Thought for the day: Be kind to animals. Otherwise you'll grow to be like them.
Ever notice that some people represent the pets they keep, especially canines. I remember taking notice of such a resemblance when I photographed dogs with their owners. In some cases, it was so remarkable I did a double take.
Never had a dog, as much as I wanted one. Neither did my children, despite their occasional pleas. Instead, we relegated ourselves toward a cat. Pebbles came from a litter and became part of our family for 11 years before disappearing one afternoon.
I was always led to believe that he knew when his time had come and didn't wish to burden anyone with the consequences. We never had him replaced.
Just got done reading about this guy who housed 94 hamsters. He had them in aquariums and buckets, Tupperware containers and who knows where else. So he decided it was too much to handle and took his problem to the animal shelter.
I give the guy some credit. At least he didn't display cruelty and put them down. Knowing the MSPCA and the fine work they do, it's my guess that most or all were adopted into caring homes.
People who love animals can't be all that bad. We sometimes live for the animals we keep. But to each his own. I could never tolerate the idea of an iguana or boa constrictor in my house. Nor an alligator. Yet, in speaking with those who harbored such reptiles, they vouched for their gentility.
An architect in my city had an iguana named Iggy who turned into an office mascot. Imagine paying him a call and having an iguana greet you at the door. He served the reptile red cabbage from the supermarket and it was as docile as a cloth doll.
I placed a call to a pet store inquiring about iguanas as pets and was shocked by the answer. They were very much in demand and people were on a waiting list.
Why anybody would house 64 cats is another incredulous story. I read about it not long ago. The Health Department intervened and shut the property down after the stench played havoc with neighbors.
It's one thing to shelter a stray or two — but 64? I would think the felines would get on each other's nerves, let alone the owner's.
One of the best organizations I know is the Merrimack River Feline Rescue Society, a nationally recognized non-profit, volunteer-driven agency committed to ensuring the health and welfare of feral and domestic cats and kittens.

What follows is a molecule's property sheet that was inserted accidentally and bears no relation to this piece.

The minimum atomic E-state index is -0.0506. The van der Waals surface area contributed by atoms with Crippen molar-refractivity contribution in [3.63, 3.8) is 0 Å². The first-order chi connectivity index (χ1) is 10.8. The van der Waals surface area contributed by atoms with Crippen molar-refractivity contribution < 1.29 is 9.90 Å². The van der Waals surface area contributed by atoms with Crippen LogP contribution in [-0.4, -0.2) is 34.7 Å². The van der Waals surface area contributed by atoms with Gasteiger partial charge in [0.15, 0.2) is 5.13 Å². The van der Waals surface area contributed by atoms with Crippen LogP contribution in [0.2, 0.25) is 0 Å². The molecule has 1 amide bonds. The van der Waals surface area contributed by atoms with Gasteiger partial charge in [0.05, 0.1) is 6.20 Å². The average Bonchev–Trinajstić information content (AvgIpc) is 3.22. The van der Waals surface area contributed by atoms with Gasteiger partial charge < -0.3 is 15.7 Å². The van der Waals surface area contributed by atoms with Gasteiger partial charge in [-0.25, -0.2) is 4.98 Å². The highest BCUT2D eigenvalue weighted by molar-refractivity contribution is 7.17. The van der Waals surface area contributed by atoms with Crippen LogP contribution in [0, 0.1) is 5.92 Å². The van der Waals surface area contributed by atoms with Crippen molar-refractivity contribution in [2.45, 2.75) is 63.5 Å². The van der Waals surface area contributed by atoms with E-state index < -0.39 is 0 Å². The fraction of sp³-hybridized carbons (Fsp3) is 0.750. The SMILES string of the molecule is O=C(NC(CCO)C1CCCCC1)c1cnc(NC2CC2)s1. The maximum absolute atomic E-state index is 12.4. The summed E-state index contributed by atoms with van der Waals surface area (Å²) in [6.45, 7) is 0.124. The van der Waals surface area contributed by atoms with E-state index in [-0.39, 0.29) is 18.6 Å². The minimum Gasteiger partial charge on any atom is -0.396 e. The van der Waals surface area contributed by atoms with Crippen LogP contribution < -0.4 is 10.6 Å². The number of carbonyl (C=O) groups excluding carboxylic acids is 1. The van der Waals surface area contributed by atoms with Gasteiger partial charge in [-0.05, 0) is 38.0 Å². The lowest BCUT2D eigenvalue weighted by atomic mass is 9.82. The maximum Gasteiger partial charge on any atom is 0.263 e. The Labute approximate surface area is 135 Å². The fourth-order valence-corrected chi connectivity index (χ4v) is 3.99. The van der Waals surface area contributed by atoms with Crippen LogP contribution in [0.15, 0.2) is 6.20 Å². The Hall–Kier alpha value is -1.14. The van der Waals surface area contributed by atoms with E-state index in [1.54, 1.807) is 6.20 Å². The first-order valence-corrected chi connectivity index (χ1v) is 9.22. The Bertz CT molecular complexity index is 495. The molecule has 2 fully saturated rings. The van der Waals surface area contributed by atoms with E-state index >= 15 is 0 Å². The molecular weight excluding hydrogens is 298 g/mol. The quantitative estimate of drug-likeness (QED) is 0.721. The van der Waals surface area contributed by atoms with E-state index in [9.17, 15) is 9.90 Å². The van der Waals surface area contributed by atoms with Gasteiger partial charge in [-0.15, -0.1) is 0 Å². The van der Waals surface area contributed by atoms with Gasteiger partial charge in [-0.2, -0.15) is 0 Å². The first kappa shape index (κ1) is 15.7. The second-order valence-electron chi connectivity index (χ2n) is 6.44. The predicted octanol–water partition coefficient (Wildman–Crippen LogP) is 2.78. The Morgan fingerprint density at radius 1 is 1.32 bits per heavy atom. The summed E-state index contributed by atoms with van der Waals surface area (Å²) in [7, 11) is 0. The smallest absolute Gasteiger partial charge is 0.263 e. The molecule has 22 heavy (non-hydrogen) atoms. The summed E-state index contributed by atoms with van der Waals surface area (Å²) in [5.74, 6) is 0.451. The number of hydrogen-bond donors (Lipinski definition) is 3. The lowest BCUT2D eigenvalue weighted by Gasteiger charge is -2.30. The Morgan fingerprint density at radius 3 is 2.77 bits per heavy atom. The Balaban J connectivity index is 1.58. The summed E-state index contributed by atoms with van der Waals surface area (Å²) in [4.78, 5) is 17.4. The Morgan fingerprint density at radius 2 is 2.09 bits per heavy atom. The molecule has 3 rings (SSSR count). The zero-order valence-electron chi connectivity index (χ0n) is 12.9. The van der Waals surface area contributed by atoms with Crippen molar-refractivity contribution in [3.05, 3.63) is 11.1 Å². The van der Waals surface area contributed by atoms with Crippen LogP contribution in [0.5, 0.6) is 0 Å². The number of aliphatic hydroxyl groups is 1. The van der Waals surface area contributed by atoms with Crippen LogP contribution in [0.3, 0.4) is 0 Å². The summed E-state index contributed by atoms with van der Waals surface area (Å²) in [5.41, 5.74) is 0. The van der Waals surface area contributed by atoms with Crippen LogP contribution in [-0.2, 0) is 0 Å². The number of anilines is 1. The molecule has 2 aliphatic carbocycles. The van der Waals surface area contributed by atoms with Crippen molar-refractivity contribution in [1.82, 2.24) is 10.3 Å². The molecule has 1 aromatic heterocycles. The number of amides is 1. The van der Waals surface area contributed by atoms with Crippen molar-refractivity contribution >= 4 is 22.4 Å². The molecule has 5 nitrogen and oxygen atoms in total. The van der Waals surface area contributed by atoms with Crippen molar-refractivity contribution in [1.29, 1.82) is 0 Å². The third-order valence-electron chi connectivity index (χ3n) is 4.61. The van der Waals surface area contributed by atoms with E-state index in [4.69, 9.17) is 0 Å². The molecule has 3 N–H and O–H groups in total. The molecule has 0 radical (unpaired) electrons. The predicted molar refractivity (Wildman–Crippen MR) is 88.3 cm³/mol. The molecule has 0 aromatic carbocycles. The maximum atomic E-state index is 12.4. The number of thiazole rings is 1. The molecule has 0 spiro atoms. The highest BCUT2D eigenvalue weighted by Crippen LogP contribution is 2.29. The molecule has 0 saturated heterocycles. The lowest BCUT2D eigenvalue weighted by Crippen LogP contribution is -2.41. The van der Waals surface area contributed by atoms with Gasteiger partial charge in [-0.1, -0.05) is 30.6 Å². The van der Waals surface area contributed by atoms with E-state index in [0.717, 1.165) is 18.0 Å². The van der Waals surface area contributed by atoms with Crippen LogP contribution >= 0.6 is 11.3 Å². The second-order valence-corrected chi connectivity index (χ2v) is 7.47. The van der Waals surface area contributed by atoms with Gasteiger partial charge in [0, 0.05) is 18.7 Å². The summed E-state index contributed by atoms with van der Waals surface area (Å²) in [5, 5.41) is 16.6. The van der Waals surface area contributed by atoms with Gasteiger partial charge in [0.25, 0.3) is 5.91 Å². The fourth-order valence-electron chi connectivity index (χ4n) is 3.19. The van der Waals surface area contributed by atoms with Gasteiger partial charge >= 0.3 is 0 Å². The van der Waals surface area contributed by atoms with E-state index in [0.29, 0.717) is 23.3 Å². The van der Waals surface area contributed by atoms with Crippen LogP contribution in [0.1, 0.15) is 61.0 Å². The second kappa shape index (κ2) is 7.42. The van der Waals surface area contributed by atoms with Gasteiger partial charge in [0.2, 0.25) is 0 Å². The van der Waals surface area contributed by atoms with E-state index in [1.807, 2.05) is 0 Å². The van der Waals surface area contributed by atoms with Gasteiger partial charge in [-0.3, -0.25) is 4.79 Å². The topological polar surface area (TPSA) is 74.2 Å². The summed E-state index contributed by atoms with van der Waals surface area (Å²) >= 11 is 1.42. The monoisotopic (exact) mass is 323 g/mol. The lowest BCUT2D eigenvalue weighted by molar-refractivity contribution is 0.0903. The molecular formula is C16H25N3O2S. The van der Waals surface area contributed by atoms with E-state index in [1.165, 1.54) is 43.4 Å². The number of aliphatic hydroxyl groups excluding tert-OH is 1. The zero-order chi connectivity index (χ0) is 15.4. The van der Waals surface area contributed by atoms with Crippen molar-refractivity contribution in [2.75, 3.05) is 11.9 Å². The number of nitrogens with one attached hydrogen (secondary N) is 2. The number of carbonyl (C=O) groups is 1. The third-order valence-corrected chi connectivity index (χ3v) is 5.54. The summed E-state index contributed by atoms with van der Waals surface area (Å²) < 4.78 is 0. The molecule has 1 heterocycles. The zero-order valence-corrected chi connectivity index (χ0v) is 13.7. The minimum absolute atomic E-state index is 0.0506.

As a journalist, I think the stories aren't all bad. Some are laden with warmth and compassion. I got a call one day from the city's dog officer who appeared tormented.
Some callous individual had dropped a burlap bag on the road in the dead of winter with a dozen pups inside. They were left to die in the cold.
"Maybe you can take a photo of them," he asked. "It's the week before Christmas and perhaps people might feel merciful."
Off I went to the shelter. The dog officer cradled all the newborns as one stepped up and licked his cheek. I couldn't have captured a better shot.
The photo appeared in the paper urging people to step forward and adopt the puppies. Within two days, the entire litter was placed into caring homes.
It's not the type of story that would shake a nation or drive health officials to an unkempt home to rescue animals running amok, but one that shows the humane side of humans.
During my travels in nursing homes, I have seen the good that pet therapy has done for residents. One facility was home to a blind cat I wrote about. They called him "Miracle," not because of his handicap but how this one animal brought so much joy and comfort to the infirm.
The unsung heroes of my community are those who quietly come to the aid of strays in their own habitat. Placing one or two inside a home is commendable, not 64. The "robin" lady was one of my favorites.
She found a lame robin that had fallen from its nest and was easy prey for some hungry cat. The woman brought the bird home and nursed it back to health. Much as she tried to release the robin, it came back to its perch and stayed with that woman 12 years.
One of the most touching books you'll find is Paul Gallico's "The Snow Goose," the story of a lonely, hunchbacked artist who lives in an abandoned lighthouse in the marshlands of Essex with a young girl who brings him an injured Canada snow goose. Best 64 pages you'll ever read.
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Photographer and writer Tom Vartabedian is retired from the Haverhill Gazette. He contributes this regular column.